The white settlers, with their newfound land wealth, were not faring any better. With the railway line not yet complete and limited markets due to the decline of the gold mining industry, the only agricultural activity possible was small scale farming, cattle speculation, and general trading activities. Seeing the struggle of the settlers, the colonial administration took the same measures it took in Ghanzi to assist white settler farmers which included loans for drills to construct boreholes and wells with the colonial government providing the labor for the drills. As for the natives, no assistance was provided to them despite being worse off than the settler farmers as they were occupying marginal lands that were undergoing extensive overcrowding and overgrazing.

Initially, when the Company assumed ownership of the Tati area land, some sections of Bakhurutshe and Bakalanga had remained on the now Company-owned land instead of moving to the Native reserve for various reasons including fear of losing touch with their ancestral history in the land. The Company allowed them to remain on the land on conditions that included providing cheap labor for the white settler farmers as well as paying hut tax to the Company. Feeling the strain of the exploitative conditions and also not being able to move to the overcrowded Native Reserve, a large section of the Bakhurutshe and some Bakalanga moved to and settled in Tonota which was under Bangwato rule.

For the natives who decided to remain on either the Company land under the stated conditions or on the Native Reserve, the exploitation by the Company continued to get worse. For those on Company land, their economic activities were under the control of the Company with any agricultural produce having to be sold to the company at prices it pre-determined and the tenants being forbidden from using cash to buy elsewhere but rather barter with Company officials and the white settler farmers. For those in the Reserve, in order to use Tati land for grazing for their livestock, they had to rent it at exorbitant prices, failure to pay often resulting in the Company impounding their livestock.

Other exploitative conditions imposed by the Company on use of its land by natives included polygamous natives in Company land having to pay extra tax for every extra wife they had, constant doubling grazing fees, charging rent fees though the natives were already paying poll tax to the colonial administration and evicting tenants with no notice as evidenced by a period in the mid-1950s when land sales to white South African speculators were booming and natives were evicted, forced to move to squatter camps in and around Francistown.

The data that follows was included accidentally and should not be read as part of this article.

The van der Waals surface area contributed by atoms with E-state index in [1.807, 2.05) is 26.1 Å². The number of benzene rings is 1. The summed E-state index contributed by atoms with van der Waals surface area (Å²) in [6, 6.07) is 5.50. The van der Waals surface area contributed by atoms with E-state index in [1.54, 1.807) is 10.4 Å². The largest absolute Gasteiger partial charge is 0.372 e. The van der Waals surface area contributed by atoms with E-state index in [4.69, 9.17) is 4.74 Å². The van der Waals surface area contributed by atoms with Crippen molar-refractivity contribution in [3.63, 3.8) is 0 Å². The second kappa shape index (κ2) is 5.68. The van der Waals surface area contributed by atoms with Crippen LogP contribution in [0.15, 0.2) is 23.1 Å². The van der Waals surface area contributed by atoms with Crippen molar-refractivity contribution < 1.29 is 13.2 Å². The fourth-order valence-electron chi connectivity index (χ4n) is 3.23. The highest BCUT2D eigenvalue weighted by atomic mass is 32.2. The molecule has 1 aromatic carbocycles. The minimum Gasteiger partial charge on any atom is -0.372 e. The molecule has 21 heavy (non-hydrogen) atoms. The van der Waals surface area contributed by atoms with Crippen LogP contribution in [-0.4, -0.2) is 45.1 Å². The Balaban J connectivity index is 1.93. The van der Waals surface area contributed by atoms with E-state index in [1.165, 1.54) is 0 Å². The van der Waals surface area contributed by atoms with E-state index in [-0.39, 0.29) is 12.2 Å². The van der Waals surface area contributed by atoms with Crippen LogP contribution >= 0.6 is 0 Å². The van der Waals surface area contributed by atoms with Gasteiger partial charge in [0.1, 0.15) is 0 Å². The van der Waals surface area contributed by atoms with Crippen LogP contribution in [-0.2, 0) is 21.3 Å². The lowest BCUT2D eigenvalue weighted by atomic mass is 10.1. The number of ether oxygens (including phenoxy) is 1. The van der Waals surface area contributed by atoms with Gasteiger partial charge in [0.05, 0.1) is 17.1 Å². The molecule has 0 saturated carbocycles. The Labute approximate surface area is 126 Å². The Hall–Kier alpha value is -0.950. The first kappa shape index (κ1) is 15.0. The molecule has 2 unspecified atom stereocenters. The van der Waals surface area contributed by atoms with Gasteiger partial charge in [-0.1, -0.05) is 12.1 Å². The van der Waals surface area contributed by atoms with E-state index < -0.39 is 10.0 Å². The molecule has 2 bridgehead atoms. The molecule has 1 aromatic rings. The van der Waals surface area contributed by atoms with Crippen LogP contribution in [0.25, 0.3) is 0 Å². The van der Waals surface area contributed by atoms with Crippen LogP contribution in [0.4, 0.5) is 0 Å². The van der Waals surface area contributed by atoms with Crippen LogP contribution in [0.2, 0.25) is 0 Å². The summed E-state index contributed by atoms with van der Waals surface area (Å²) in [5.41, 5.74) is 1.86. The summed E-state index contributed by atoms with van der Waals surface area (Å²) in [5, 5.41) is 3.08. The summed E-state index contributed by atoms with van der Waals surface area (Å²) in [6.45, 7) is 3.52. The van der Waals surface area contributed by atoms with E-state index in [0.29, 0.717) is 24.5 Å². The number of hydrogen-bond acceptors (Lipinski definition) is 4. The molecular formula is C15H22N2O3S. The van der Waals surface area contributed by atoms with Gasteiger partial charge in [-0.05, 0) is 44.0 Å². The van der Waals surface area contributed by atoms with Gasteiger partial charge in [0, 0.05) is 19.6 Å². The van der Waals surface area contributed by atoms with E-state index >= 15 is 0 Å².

Finding themselves in dire economic conditions, most of the natives had to resort to either providing cheap labor for the white settler farmers or finding work in the gold mines of South Africa to sustain themselves as well as pay the Company's rental fees for those who still had families occupying the Company's. This led to the breaking down of family structures, the effects of which are still felt today. By 1957, the Company had sold over two-thirds of its land to white South African land speculators who proceeded to kick out the natives renting the land from the Company, leading to the fast-paced increase of squatters in Francistown.

Since the time it assumed ownership and control of the Tati district land, the Company's freehold ownership of the land had been nothing short of destructive for the native populations who had been occupying the land way before the Company. From some Bakalanga who ran to Bangwato land to escape exploitation being mistreated by their Ngwato landlords, leading to tribal grudges which are still present today, to the breaking down of family structures as natives were forced to move to South African gold towns to afford rentals to the Company, to the natives being forced to lose touch with their ancestral lands, to the loss of economic muscle of the natives as a result of the exploitation by the Company, the list of the effects of the Company's exploitation, many of which are still felt today, goes on and on.

Today, although it has sold some of its lands to either the government or private buyers, Tati Company, which is registered in the United Kingdom, still owns a significant amount of land in the North-East area of Botswana, some experts estimating that the land held by the Company and other freehold farmers it sold to makes up over 40% of all land in the North-East district, while natives continue to wait years to be allocated mere residential plots.

PS: This article would not have been possible without the work of  University of Botswana scholar Wazha Morapedi on his paper titled "The Settler Enclaves of Southern Africa and The African Peripheral Areas (Reserves): The Case of The Ghanzi and Tati White Farming Districts of Botswana,1898-1970

Please purchase it HERE.

Comments

  1. What about the 1970 Tati Company Act? Look into it, please. You may also find more leads here: https://inkjournalism.org/1442/how-seretse-khama-gave-away-land-to-tati-company/